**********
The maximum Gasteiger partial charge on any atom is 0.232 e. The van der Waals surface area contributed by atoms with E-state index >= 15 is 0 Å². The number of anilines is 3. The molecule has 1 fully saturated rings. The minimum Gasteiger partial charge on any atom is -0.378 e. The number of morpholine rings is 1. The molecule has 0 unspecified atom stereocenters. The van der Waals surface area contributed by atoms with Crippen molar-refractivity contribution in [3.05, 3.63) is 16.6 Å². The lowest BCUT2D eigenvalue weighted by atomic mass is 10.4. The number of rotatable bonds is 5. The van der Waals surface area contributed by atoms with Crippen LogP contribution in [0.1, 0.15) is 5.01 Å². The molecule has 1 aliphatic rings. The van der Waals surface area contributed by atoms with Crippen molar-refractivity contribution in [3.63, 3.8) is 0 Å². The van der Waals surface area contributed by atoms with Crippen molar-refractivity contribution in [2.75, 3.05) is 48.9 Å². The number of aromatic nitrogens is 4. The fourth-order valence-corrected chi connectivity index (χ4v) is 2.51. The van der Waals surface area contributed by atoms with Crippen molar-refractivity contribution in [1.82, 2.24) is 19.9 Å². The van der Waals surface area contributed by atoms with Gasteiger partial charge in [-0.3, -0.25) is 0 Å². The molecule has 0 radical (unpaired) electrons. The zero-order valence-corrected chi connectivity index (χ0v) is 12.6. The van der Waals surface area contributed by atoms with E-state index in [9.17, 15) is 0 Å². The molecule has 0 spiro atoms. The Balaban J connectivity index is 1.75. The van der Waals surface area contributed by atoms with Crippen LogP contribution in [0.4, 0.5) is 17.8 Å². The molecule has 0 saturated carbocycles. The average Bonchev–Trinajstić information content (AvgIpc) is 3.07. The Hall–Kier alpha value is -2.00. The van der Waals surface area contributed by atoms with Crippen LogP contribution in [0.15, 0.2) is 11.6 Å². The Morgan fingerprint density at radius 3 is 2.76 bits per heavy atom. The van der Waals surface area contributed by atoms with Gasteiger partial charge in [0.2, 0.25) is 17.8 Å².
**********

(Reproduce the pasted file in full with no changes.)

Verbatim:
The maximum Gasteiger partial charge on any atom is 0.232 e. The van der Waals surface area contributed by atoms with E-state index >= 15 is 0 Å². The number of anilines is 3. The molecule has 1 fully saturated rings. The minimum Gasteiger partial charge on any atom is -0.378 e. The number of morpholine rings is 1. The molecule has 0 unspecified atom stereocenters. The van der Waals surface area contributed by atoms with Crippen molar-refractivity contribution in [3.05, 3.63) is 16.6 Å². The lowest BCUT2D eigenvalue weighted by atomic mass is 10.4. The number of rotatable bonds is 5. The van der Waals surface area contributed by atoms with Crippen LogP contribution in [0.1, 0.15) is 5.01 Å². The molecule has 1 aliphatic rings. The van der Waals surface area contributed by atoms with Crippen molar-refractivity contribution in [3.63, 3.8) is 0 Å². The van der Waals surface area contributed by atoms with Crippen molar-refractivity contribution in [2.75, 3.05) is 48.9 Å². The number of aromatic nitrogens is 4. The fourth-order valence-corrected chi connectivity index (χ4v) is 2.51. The van der Waals surface area contributed by atoms with Crippen molar-refractivity contribution in [1.82, 2.24) is 19.9 Å². The van der Waals surface area contributed by atoms with Gasteiger partial charge in [-0.3, -0.25) is 0 Å². The molecule has 0 radical (unpaired) electrons. The zero-order valence-corrected chi connectivity index (χ0v) is 12.6. The van der Waals surface area contributed by atoms with E-state index in [9.17, 15) is 0 Å². The molecule has 0 spiro atoms. The Balaban J connectivity index is 1.75. The van der Waals surface area contributed by atoms with Crippen LogP contribution in [0.4, 0.5) is 17.8 Å². The molecule has 0 saturated carbocycles. The average Bonchev–Trinajstić information content (AvgIpc) is 3.07. The Hall–Kier alpha value is -2.00. The van der Waals surface area contributed by atoms with Crippen LogP contribution in [0.15, 0.2) is 11.6 Å². The Morgan fingerprint density at radius 3 is 2.76 bits per heavy atom. The van der Waals surface area contributed by atoms with Gasteiger partial charge in [0.2, 0.25) is 17.8 Å².